Tuesday, 3 November 2015
How to Hire Sales People….. With no Regrets
Most bad hiring decisions are made when you have to hire.
Recruiting sales people is one of the most difficult of all sales management tasks. Whether you are a business owner, human resource manager, sales manager or a recruitment agent you have tales of how you hired a seemingly great candidate who never performed. Many of us blame the candidate for deceiving us and will rarely take the responsibility of having erred in the choice we made.
But for every bad sales person you hired, you are likely to have overlooked a great one who would have delivered the results you badly wanted. If you think you are alone in this, you are wrong. Every day organizations are finding themselves in this same situation. This may be consoling , but my intention is not to suit you, but to highlight some of the mistakes made in the process of hiring sales people.
Hiring sales people is not same as hiring other employees. Unfortunately, many employers follow the same script for hiring sales people as for hiring accountants, receptionists, technicians, etc. The conventional method of selecting employment candidates relies on the attractiveness of resume, academic qualifications, work experience and performance in the interviewing session.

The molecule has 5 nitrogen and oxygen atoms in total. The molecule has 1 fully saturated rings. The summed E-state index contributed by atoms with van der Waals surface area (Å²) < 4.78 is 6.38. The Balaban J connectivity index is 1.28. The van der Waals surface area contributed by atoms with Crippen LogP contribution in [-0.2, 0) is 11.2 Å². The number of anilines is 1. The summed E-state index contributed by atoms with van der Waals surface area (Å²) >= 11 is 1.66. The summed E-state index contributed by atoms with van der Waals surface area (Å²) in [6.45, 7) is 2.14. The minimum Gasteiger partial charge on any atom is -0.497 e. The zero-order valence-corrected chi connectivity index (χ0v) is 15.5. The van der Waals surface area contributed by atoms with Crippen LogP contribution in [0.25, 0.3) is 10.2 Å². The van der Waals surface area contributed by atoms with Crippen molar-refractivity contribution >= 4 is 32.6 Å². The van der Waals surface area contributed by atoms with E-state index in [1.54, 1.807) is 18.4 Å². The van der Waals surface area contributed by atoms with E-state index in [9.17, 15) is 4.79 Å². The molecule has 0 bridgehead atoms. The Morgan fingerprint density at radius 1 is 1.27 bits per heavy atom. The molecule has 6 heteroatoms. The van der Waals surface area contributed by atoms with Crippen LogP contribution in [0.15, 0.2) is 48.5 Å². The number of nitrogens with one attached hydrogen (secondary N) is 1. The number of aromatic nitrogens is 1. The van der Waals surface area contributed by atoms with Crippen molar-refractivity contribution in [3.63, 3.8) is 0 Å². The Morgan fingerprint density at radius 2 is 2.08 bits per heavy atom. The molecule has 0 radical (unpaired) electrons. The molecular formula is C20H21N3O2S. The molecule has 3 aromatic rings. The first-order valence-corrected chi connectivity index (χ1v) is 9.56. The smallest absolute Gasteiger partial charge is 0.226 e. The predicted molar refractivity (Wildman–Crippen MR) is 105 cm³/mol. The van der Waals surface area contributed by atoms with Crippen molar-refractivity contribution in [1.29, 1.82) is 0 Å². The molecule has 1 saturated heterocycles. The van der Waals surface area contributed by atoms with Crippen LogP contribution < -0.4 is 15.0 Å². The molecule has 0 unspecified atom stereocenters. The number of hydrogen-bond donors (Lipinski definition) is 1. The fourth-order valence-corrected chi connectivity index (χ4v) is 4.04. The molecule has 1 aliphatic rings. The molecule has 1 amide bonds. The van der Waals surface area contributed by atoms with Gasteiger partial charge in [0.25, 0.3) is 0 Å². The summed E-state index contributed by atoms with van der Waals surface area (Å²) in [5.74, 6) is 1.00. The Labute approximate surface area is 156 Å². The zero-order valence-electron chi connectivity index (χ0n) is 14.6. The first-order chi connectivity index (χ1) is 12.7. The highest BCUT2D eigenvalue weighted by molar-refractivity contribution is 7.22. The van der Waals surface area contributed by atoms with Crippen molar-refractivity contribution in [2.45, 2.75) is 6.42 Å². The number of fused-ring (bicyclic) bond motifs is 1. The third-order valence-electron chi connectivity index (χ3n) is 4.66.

Although experience has shown that these factors cannot predict a candidate’s performance in a sales position many managers continue to rely on them for lack of an alternative. Others have given up on ever being able to pick a good candidate from a bad one. That may be the reason why many managers have concluded that hiring is a numbers game. They believe that you improve your chances of getting a good sales person by hiring anyone and everyone who comes your way and natural selection will get yet rid of the bad ones and you are left with the right ones.
This may seem a logical solution, but only if you don’t consider the cost of making the wrong hire. Think of the time and financial investments you have to make before the natural selection process is over.
You need to come up with an alternative to the conventional hiring approaches.